07-25-2017  1:29 pm      •     
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NEWS BRIEFS

Humboldt Sewer Repair Project Update

Construction continues on a project repairing more than three miles of public sewer pipes ...

Augustana Lutheran Church Hosts Summer in the City Aug. 6

Free event includes BBQ, book sale, children’s games, music ...

Health Officials Warn of Spike in Heroin Overdoses

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Students Reach New Heights

Two rising sophomores attend aviation camp in Vancouver, Wash. ...

Northeast Portland Sunday Parkways

This summer the eight-mile bike route takes place on July 23, from 11 a.m - 4 p.m. ...

U.S. & WORLD NEWS

OPINION

EDITORIAL: It’s Time to Sunset the 48-Hour Rule

This week Mayor Ted Wheeler will ask Portland City Commissioners to end the hated 48-hour rule ...

Throw the Doors of Opportunity Wide Open for Our Youth

Congressional Black Caucus member Robin Kelly says it’s time to pass the “Today’s American Dream Act.” ...

Trump’s Proposed Budget Cuts Threaten Civil Rights

Charlene Crowell of the Center for Responsible Lending talks about the impact of President Trump’s budget on civil rights...

Nooses on National Mall Echo Domestic Terrorism

Lauren Victoria Burke reports on a series of domestic terrorist attacks across the U.S ...

AFRICAN AMERICANS IN THE NEWS

ENTERTAINMENT


NEW YORK (AP) -- NBA owners and players are meeting for a second straight day, shortly after finishing a 16-hour marathon with a federal mediator.

The sides resumed talks about 10 a.m. Wednesday, about eight hours after they broke for the night.

No bargaining had been expected Wednesday or Thursday, since the owners have board meetings scheduled. But instead their labor relations committee came back for further discussions with the players' association executive committee.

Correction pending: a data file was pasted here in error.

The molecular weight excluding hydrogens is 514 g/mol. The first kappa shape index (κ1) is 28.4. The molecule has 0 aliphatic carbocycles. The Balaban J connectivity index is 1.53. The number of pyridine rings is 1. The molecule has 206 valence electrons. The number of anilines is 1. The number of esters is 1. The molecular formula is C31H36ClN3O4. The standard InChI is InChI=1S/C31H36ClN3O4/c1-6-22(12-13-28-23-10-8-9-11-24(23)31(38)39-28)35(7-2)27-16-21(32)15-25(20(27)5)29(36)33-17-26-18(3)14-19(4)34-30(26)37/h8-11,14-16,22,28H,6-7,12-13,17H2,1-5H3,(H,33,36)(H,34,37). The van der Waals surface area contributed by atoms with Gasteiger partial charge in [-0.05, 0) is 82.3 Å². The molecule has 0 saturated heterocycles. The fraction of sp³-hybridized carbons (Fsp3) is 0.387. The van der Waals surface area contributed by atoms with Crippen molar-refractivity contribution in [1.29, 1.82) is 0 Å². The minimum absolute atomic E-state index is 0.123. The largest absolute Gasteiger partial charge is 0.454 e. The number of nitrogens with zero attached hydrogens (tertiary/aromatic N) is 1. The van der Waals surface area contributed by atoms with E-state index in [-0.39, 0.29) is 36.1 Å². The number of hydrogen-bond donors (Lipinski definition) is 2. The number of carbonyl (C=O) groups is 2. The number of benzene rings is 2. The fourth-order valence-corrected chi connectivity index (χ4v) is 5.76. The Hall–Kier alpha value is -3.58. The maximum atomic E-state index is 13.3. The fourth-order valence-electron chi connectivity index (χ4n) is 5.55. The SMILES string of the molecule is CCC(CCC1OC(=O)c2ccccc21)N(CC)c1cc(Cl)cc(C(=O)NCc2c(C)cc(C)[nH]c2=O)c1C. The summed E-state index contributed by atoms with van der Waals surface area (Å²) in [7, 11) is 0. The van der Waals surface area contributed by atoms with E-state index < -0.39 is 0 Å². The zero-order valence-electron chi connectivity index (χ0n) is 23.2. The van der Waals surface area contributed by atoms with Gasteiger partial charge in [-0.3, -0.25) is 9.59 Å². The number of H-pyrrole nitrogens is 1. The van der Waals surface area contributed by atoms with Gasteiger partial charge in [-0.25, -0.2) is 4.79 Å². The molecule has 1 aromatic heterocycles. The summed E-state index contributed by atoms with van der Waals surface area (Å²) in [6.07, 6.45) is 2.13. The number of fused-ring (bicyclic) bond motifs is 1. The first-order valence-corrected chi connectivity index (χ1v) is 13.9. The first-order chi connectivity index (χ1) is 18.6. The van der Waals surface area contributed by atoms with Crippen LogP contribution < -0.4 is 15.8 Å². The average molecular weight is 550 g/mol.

Neither side commented on Tuesday's talks at the request of mediator George Cohen.

Commissioner David Stern wanted a deal to bring to his owners this week, otherwise he warned more games may be canceled. Already the first two weeks of the season - exactly 100 games - have been lost.

With the sides unable to make any real headway in recent weeks on the two main issues that divide them, they welcomed the presence of Cohen, who also spent 16 days trying to resolve the NFL's labor dispute in February and March.

Their first day with him produced a bargaining session that was more than twice as long as any previous one since owners locked out players when the old collective bargaining agreement expired June 30.

Although the fact that talks didn't break off was good news, one person with knowledge of the process said not to presume there was any serious progress. The person spoke on the condition of anonymity because of Cohen's request.

Players believe owners' attempts to make the luxury tax more punitive and limit the use of spending exceptions will effectively create a hard salary cap, which they say they will refuse to accept. Also, each side has formally proposed receiving 53 percent of basketball-related income after players were guaranteed 57 percent under the previous collective bargaining agreement.

Without a deal this week, Stern may have to decide when a next round of cancellations would be necessary. The season was supposed to begin Nov. 1, but all games through Nov. 14 have been scrapped, costing players about $170 million in salaries.

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